Women's Hoops Blog

Inane commentary on a game that deserves far better

Tuesday, June 15, 2010

Boy, someone must have really ticked off Glenn Nelson of HoopGurlz: Snub sparks questions about process
If the oversight weren't so obvious, the exclusion of Moriah Jefferson from USA Basketball's teen-years national teams would not be a damning, final-straw piece of evidence that this country's basketball governing body does not have its act together with regard to the selection of women's candidates or players, not to mention determining its role in the development of said players.

USA Basketball selection committees almost are legendary for sending messages to player pools. In this case, the dispatch is confounding: If you nearly made the team one year on one leg, pick yourself off the floor, and come back the next and reveal yourself to be one of the nation's truly luminary, young basketball products, that still isn't enough.

If there is a puzzle into which a player such as Jefferson, the hyper-kenetic, ultra-creative point guard from Glenn Heights, Texas, does not fit, then USA Basketball should reveal that puzzle, not make everyone assume its composition by revealing only the other pieces. Does USA Basketball have a blueprint for what constitutes the "American style" of hoops? If so, why keep it such a secret?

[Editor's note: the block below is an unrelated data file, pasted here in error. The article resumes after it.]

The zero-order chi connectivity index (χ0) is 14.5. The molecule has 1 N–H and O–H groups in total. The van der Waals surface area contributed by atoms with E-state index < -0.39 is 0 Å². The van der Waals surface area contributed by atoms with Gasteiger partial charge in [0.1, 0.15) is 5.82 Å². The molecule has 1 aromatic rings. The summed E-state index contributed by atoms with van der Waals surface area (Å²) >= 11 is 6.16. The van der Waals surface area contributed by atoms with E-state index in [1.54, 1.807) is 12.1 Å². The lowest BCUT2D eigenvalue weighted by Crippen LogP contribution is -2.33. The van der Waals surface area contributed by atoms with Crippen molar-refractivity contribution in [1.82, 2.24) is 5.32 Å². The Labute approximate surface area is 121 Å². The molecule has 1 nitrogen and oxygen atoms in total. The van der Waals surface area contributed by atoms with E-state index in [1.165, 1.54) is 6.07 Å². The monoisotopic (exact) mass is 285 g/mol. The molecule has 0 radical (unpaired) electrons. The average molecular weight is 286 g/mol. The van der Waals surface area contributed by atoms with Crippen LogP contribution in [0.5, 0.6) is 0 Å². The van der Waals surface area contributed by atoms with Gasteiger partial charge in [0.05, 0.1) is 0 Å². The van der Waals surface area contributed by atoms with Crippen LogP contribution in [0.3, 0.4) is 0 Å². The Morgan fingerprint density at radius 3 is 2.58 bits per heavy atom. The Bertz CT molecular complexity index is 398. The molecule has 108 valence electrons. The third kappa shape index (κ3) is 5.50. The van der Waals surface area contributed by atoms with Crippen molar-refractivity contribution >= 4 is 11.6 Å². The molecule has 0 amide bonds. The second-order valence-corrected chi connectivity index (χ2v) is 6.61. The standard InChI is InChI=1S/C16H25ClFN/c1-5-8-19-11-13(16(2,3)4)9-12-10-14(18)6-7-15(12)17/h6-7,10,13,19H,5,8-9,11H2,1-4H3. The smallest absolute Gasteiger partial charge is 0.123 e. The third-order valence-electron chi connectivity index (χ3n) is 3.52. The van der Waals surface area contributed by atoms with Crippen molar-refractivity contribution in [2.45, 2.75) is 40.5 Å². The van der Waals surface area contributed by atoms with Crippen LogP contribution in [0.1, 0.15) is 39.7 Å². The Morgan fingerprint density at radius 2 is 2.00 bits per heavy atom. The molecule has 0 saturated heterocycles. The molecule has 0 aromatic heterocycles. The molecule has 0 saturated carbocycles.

Here are some quick thoughts in response to Glenn:

1) He makes a lot of accusations in the form of questions... and doesn't really have any practical answers.

2) If he wants to accuse the Committee of hamstringing USA basketball, he needs to back it up with evidence. Make a list of players on the team that are clearly there because a coach or AAU club wants the "cred."

And if you want to talk "agenda" -- what kind of "agenda" would a ranking service have?

3) If he's wondering who's beating the bushes for the next best thing, ask the college coaches about how much time and money they spend on recruiting.

4) Obviously, he believes that his crew evaluated the on court performance of the athletes and "Chose the best." And he feels that the Committees choices were wrong and the Committee was biased or incompetent.

Could it be, possibly, that he simply doesn't understand there's more to being a USA player than what you do on the court? Was he watching the players in the dorms? On the bus? In meetings? Does he have the whole picture?

And why on earth would the Committee share their "evaluation cards" with the media? So that they can embarrass a player by printing they were seen as "headstrong and selfish"?

5) Coaches and players and parents ALWAYS grumble. Sure, repeat the "I'm scared to voice my issues because I'll get snubbed in the future" line. That's a friggin' cop out. If you whine and complain, that's one thing. If you honestly ask for information and an evaluation, that's another thing.

It's like the difference between a player or coach who complains and bad mouths the refs v. the one who is smart enough to ask "What is she doing wrong so I can fix it."? One is all about ego. The other is all about working through their ego to better themselves and the game.